JWST ETC Point Spread Functions
The JWST Exposure Time Calculator (ETC) uses point spread functions (PSFs) from a precomputed library of PSFs produced by WebbPSF. (For more details on WebbPSF's optical model, check out the WebbPSF documentation pages.)
The PSF library
Each instrument aperture is represented by a precomputed set of roughly 30 PSFs, generated at log-normal wavelength intervals that span the entire wavelength range of all filters and dispersers used with that aperture. With the exception of coronagraphic imaging, all PSFs are generated on-axis, centered on the detector, and are thus devoid of any optical aberrations that may impact real PSFs at locations far from the detector center. Given that the ETC models sources close to the center, the effect is likely to be minimal.
Coronagraphic observations have multiple sets of roughly 30 PSFs each, generated at log-normal wavelength intervals in multiple spatial locations, to account for the effects of coronagraphic spots.
The PSFs are generated to relatively small sizes—the largest are the MIRI 4QPM PSFs (used in MIRI Coronagraphic Imaging), which cover 8.9" on a side; the smallest are NIRISS Imaging PSFs that are only 1.64" on a side. Nevertheless, the PSFs cover more than 99.9% of the expected flux.
ETC version 1.5 uses WebbPSF version 0.8.0, WebbPSF Data version 0.8.0, and POPPY version 0.8.0 to construct the PSF library for all science instruments (MIRI, NIRCam, NIRISS, and NIRSpec).
How the library is used
For a given observation, the entire set of PSFs for a given aperture are loaded into the ETC.
The scene generation process creates a cube with both spatial and wavelength dimensions for each source in the scene. It then takes those cubes and convolves each wavelength plane with the appropriate PSF; this PSF is produced by interpolating the set of PSFs at the specific wavelength of the cube slice. Thus, the apparent PSF in the output 2-D images is the sum of multiple wavelength-dependent PSFs, scaled by the filter throughput curve.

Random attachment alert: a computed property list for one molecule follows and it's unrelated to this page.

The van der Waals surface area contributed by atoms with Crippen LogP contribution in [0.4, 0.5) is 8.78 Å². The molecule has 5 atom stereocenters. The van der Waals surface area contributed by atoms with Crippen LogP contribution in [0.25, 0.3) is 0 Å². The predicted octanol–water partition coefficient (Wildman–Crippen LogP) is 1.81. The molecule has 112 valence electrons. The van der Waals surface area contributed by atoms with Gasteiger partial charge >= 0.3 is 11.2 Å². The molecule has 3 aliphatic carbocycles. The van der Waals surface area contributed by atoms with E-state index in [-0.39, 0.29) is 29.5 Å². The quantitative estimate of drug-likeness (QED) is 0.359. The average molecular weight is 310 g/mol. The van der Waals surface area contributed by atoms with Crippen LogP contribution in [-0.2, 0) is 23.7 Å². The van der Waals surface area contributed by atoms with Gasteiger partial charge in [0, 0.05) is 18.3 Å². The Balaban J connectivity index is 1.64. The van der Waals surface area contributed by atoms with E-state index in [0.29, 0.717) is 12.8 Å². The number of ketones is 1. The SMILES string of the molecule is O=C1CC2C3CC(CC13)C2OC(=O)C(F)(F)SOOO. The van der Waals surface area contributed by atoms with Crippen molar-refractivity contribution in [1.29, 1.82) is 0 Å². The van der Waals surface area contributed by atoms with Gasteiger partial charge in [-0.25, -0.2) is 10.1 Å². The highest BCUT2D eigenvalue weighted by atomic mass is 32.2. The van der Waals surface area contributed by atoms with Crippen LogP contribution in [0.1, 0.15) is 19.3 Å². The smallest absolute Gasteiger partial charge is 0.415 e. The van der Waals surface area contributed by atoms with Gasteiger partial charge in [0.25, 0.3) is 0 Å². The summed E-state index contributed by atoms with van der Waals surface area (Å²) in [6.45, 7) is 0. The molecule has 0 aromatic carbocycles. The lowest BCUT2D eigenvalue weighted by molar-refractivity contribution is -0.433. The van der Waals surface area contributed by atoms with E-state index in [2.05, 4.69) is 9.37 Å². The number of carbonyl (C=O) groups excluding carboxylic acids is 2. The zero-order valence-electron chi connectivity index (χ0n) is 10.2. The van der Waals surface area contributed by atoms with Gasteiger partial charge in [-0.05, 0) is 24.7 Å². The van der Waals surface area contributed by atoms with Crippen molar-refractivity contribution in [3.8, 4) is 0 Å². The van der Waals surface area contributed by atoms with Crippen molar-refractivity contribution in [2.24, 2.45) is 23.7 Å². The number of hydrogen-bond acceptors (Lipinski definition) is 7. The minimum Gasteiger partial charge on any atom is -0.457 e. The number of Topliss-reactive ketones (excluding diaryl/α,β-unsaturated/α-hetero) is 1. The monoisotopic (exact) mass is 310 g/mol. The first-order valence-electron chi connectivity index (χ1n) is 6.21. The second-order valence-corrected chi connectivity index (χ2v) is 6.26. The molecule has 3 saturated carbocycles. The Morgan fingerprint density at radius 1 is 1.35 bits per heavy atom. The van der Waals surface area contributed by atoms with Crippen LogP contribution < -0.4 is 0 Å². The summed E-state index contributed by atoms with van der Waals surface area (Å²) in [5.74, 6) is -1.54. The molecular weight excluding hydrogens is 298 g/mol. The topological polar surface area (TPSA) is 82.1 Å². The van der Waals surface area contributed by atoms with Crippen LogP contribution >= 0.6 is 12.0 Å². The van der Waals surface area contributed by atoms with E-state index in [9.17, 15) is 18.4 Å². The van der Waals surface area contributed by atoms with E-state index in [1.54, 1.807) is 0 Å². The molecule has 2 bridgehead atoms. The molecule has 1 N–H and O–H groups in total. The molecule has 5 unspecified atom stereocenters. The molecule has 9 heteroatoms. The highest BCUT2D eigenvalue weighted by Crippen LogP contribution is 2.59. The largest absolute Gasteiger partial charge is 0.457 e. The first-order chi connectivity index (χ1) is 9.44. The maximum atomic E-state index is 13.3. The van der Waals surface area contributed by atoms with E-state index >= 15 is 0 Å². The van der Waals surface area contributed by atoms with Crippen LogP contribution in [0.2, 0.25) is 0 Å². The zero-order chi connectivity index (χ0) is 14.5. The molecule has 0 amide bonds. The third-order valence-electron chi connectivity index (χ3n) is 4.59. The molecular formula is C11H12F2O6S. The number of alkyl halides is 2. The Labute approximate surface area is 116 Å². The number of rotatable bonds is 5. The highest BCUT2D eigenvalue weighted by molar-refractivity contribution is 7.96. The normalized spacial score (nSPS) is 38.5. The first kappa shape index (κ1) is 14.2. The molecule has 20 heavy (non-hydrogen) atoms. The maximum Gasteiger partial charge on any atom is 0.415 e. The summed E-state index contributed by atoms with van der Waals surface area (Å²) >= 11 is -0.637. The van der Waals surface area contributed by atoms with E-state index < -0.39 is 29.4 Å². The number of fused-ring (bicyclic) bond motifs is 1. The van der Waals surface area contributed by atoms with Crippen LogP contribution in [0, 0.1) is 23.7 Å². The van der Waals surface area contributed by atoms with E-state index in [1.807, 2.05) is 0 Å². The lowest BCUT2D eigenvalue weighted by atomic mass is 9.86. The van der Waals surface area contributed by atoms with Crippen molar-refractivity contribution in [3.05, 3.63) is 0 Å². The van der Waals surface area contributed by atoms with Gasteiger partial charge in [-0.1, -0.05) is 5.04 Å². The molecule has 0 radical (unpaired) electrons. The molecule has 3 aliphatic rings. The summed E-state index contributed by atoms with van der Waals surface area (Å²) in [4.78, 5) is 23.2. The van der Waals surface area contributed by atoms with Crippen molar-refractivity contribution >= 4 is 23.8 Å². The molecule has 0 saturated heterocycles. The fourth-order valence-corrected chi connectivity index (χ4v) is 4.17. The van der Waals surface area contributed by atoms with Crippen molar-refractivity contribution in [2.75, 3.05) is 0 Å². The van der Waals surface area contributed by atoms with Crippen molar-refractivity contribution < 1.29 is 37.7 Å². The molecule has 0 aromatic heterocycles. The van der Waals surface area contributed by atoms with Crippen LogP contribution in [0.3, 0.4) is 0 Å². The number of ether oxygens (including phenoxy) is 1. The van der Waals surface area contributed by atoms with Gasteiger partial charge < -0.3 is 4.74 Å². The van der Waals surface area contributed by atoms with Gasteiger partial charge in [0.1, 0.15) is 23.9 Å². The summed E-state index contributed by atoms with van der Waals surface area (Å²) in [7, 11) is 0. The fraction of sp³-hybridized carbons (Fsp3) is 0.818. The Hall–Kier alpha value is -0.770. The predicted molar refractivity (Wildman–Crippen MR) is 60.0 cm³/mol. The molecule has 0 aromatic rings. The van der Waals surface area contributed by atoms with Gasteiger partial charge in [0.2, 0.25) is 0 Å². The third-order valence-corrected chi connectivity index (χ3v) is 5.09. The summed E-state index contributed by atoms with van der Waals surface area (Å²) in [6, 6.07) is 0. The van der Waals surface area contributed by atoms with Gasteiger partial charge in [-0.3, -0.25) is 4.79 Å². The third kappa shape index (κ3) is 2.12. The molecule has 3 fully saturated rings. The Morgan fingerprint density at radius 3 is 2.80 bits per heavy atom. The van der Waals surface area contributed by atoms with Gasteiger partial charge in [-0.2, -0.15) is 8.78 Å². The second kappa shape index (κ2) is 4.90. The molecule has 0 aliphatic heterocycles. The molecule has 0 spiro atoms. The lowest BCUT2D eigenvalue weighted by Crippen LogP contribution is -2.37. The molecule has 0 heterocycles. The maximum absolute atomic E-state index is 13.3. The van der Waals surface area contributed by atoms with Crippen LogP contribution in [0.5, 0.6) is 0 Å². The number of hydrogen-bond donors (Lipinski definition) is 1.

The model cubes for each scene are then added together to form a combined scene cube, which is then "observed" onto a detector, and results extracted by use of the strategy.
The reason that the PSF convolution is done before the combination of all of the sources is to make it easier to use a positionally-dependent PSF, which is done for coronagraphy.
Position-dependent coronagraphic PSFs
The positionally-dependent PSFs are generated in a variety of patterns to suit the shape of the occulting elements. Though they are generated for different spatial positions, they are not interpolated spatially; instead, the ETC's code selects the closest PSF to the target location. This can result in step-function behavior with various sources.
The MIRI 4-quadrant phase masks (4QPM) used for coronagraphic imaging are assumed to have eight-fold symmetry: they can be reflected across each of the quadrant axes and across the primary axes of the detector (which is approximately correct). PSFs were generated in a triangular shape, covering the 0%, 33%, 66%, and 99% unobscured positions. The positions take into account the roughly 5° clockwise rotation of the MIRI masks.
The MIRI LYOT2300 mask is assumed to have radial symmetry. PSFs were generated along the Y-axis, at points that are 0%, 25%, 50%, 75%, and 99% unobscured.
The NIRCam MASKSWB and MASKLWB masks are assumed to have vertical symmetry. They are tapered wedges (where MASKSWB tapers toward negative X, and MASKLWB tapers toward positive X), such that each filter has an optimal position along the wedge where a point source is just barely fully obscured. Sets of five PSFs were generated at the optimal position, positions 1" and 2" on either side of the optimal position, and positions above the bar that are 33%, 66%, and 99% unobscured.
The NIRCam MASK210R, MASK335R, and MASK430R masks are assumed to have radial symmetry. PSFs were generated along the Y-axis, at points that are 0%, 25%, 50%, 75%, and 99% unobscured.